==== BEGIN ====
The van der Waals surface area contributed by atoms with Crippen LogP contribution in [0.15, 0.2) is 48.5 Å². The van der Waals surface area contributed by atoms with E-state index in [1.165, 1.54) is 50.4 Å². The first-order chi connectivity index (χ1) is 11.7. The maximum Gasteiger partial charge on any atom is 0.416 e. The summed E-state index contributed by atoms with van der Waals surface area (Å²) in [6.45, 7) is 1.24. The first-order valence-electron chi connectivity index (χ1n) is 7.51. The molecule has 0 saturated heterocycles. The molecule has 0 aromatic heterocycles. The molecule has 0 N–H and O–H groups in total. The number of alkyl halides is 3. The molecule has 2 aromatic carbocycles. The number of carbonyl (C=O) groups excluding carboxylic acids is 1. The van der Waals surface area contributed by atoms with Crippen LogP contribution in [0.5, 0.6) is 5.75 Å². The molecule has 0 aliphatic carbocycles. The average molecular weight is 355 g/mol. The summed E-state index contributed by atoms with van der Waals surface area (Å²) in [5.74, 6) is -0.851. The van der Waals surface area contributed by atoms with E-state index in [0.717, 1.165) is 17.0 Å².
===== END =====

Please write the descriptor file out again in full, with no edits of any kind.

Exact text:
The van der Waals surface area contributed by atoms with Crippen LogP contribution in [0.15, 0.2) is 48.5 Å². The van der Waals surface area contributed by atoms with E-state index in [1.165, 1.54) is 50.4 Å². The first-order chi connectivity index (χ1) is 11.7. The maximum Gasteiger partial charge on any atom is 0.416 e. The summed E-state index contributed by atoms with van der Waals surface area (Å²) in [6.45, 7) is 1.24. The first-order valence-electron chi connectivity index (χ1n) is 7.51. The molecule has 0 saturated heterocycles. The molecule has 0 aromatic heterocycles. The molecule has 0 N–H and O–H groups in total. The number of alkyl halides is 3. The molecule has 2 aromatic carbocycles. The number of carbonyl (C=O) groups excluding carboxylic acids is 1. The van der Waals surface area contributed by atoms with Crippen LogP contribution in [0.5, 0.6) is 5.75 Å². The molecule has 0 aliphatic carbocycles. The average molecular weight is 355 g/mol. The summed E-state index contributed by atoms with van der Waals surface area (Å²) in [5.74, 6) is -0.851. The van der Waals surface area contributed by atoms with E-state index in [0.717, 1.165) is 17.0 Å².